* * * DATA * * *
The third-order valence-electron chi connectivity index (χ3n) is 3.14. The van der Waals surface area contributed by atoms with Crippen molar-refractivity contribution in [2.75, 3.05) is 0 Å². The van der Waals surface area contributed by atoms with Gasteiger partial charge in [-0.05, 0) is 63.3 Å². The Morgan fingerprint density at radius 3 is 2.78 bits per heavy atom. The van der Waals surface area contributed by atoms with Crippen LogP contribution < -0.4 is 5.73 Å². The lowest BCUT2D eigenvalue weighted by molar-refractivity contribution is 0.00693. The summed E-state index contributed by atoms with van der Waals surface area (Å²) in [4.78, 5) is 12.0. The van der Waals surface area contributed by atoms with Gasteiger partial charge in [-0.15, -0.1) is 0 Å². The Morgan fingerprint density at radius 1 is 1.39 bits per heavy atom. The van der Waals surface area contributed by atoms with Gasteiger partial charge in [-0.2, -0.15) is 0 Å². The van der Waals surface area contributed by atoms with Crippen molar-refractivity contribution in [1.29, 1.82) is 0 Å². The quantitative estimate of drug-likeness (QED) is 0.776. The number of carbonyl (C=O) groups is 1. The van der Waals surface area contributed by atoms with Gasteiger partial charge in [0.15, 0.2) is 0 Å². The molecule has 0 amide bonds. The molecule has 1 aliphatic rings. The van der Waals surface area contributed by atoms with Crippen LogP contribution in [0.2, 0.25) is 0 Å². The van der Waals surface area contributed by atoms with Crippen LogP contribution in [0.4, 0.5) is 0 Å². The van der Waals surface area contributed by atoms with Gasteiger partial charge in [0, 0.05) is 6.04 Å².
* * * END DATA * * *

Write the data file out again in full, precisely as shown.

The third-order valence-electron chi connectivity index (χ3n) is 3.14. The van der Waals surface area contributed by atoms with Crippen molar-refractivity contribution in [2.75, 3.05) is 0 Å². The van der Waals surface area contributed by atoms with Gasteiger partial charge in [-0.05, 0) is 63.3 Å². The Morgan fingerprint density at radius 3 is 2.78 bits per heavy atom. The van der Waals surface area contributed by atoms with Crippen LogP contribution < -0.4 is 5.73 Å². The lowest BCUT2D eigenvalue weighted by molar-refractivity contribution is 0.00693. The summed E-state index contributed by atoms with van der Waals surface area (Å²) in [4.78, 5) is 12.0. The van der Waals surface area contributed by atoms with Gasteiger partial charge in [-0.15, -0.1) is 0 Å². The Morgan fingerprint density at radius 1 is 1.39 bits per heavy atom. The van der Waals surface area contributed by atoms with Gasteiger partial charge in [-0.2, -0.15) is 0 Å². The van der Waals surface area contributed by atoms with Crippen molar-refractivity contribution in [1.29, 1.82) is 0 Å². The quantitative estimate of drug-likeness (QED) is 0.776. The number of carbonyl (C=O) groups is 1. The van der Waals surface area contributed by atoms with Gasteiger partial charge in [0.15, 0.2) is 0 Å². The molecule has 0 amide bonds. The molecule has 1 aliphatic rings. The van der Waals surface area contributed by atoms with Crippen LogP contribution in [0.2, 0.25) is 0 Å². The van der Waals surface area contributed by atoms with Crippen LogP contribution in [0.4, 0.5) is 0 Å². The van der Waals surface area contributed by atoms with Gasteiger partial charge in [0, 0.05) is 6.04 Å².